We’re very much committed, it’s not something that we just say, it’s something I’ve worked very hard on and other members of AEW have worked very hard on and it’s just something we believe in and will continue to push for.”

Cody, what does it mean to be wrestling in what is essentially still the same building that your dad and his partner, Dick Murdoch, had some very gruesome battles with Dick the Bruiser and The Crusher- back in the day?

Cody- “It’s kind of funny that you bring it up. That’s a portion of his career that’s not as well known as the American Dream stuff that was in the NWA and Jim Crockett. That period with The Bruiser and The Crusher, where they were the bad guys- The Texas Outlaws- those tag matches set a standard when they were in this area and also really helped…that’s how you learn to become a great good guy, is by being a bad guy with characters like Bruiser and Crusher that were so, so popular in this part of the world.

I know he learned a great deal from that and was before everything was filmed and everything was visible, so mainly it’s just memories that people have of it, but for sure it’s a special place to me for that reason.

I was actually just kind of reading up on that battle earlier and it’s something that I’ll carry into the building tomorrow that no one will know about but that’s one of the cool pieces of being a second or third generation- being able to bring your legacy with you.

People talk about the style of wrestling today and with how, kind of, progressive the style is but if you really go back, the Main Event’s always been progressive. The big draw was something that was always hard-hitting, that was violent, that was polarizing and those matches, for sure were.”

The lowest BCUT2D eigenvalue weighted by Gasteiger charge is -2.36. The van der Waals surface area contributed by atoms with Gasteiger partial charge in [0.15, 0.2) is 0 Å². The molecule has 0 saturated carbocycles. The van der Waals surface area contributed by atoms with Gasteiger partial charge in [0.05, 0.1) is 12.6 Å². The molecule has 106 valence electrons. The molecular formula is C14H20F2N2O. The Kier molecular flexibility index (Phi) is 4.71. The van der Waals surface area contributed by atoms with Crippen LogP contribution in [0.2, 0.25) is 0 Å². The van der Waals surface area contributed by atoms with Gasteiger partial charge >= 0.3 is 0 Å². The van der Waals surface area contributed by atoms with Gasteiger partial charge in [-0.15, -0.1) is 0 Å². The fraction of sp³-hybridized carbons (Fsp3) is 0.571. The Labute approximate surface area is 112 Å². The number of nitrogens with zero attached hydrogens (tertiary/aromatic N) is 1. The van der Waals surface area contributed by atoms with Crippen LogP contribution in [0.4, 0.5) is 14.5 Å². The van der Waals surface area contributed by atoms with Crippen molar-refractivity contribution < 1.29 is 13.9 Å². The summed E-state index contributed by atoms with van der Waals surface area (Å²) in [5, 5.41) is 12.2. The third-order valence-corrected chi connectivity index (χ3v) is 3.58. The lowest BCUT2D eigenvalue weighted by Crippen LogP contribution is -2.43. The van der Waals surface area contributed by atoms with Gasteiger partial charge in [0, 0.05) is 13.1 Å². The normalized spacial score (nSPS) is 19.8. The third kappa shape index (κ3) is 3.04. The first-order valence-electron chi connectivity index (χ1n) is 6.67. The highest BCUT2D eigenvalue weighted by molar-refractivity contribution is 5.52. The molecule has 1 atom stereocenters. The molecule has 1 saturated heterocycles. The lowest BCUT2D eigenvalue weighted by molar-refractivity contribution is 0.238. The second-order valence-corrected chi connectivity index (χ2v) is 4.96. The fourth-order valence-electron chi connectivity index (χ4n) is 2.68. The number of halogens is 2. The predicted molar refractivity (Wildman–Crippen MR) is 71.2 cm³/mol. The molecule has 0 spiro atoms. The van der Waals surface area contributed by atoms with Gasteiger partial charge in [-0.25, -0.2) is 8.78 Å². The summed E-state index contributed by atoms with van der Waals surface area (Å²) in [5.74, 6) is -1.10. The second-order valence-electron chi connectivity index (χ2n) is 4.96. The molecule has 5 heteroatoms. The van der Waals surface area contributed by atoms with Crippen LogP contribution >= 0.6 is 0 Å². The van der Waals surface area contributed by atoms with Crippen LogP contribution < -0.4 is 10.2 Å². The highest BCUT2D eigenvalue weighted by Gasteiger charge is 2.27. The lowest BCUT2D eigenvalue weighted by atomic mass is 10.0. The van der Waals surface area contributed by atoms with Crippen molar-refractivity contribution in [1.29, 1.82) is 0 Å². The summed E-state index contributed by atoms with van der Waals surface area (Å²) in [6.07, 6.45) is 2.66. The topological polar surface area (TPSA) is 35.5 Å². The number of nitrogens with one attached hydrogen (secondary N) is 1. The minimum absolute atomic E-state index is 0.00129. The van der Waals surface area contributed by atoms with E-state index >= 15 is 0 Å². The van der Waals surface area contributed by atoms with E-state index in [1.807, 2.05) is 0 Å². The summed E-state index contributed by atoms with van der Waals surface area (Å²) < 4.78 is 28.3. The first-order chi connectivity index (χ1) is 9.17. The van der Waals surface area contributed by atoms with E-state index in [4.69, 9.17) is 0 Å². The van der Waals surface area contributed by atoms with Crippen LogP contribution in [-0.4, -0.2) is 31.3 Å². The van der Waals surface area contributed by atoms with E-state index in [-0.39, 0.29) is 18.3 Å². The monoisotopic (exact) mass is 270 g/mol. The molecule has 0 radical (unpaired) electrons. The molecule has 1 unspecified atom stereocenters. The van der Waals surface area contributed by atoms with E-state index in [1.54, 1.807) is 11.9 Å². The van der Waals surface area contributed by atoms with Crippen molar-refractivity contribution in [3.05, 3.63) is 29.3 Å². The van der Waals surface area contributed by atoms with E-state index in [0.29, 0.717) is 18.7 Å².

With AEW being an alternative to what we’re used to, what can fans expect or what are they seeing that’s different when they attend the AEW Dynamite shows compared to what we’ve experienced in the past with other companies?

Brandi- “It’s just a very energetic, infectious environment. A lot of these AEW shows, fans have said they feel like it’s kind of a reunion or they’re with a bunch of friends or with a bunch of family and able to just enjoy the show. They can just be themselves, having the best time and a lot of our fan base and been prone to traveling for that reason because they want to continue to have these experiences and our wrestling, we believe is the best.

So, it’s a win-win. You get to be in a fantastic environment where you’re gonna have the best time and you’re gonna see some of the best matches you’ve ever seen.”

Cody- “Our crowd is just as much a part of our roster as any of the wrestlers. That’s one of the things in our first meetings with TNT that I was really adamant about- that they know that, that you can hear them at home with the audio because our crowd is very active, they’re very vocal and very much part of this.

Part of the reason the show was almost called Revolution- because this is a revolution and every week we get to show people exactly why, because they’re still plenty of skeptics and plenty of casual fans who think pro wrestling and think only one thing. But when they turn on TNT for Dynamite or attend it live, they get something completely different.”

Live two-hour weekly matches of All Elite Wrestling: Dynamite air on TNT live from 8-10 EST each Wednesday. The highly-anticipated action-packed matches will take place in different cities across the nation each week on Wednesdays.

But why watch on tv when you can go see it live? There are still tickets available via Ticketmaster.

-Brian Cranfill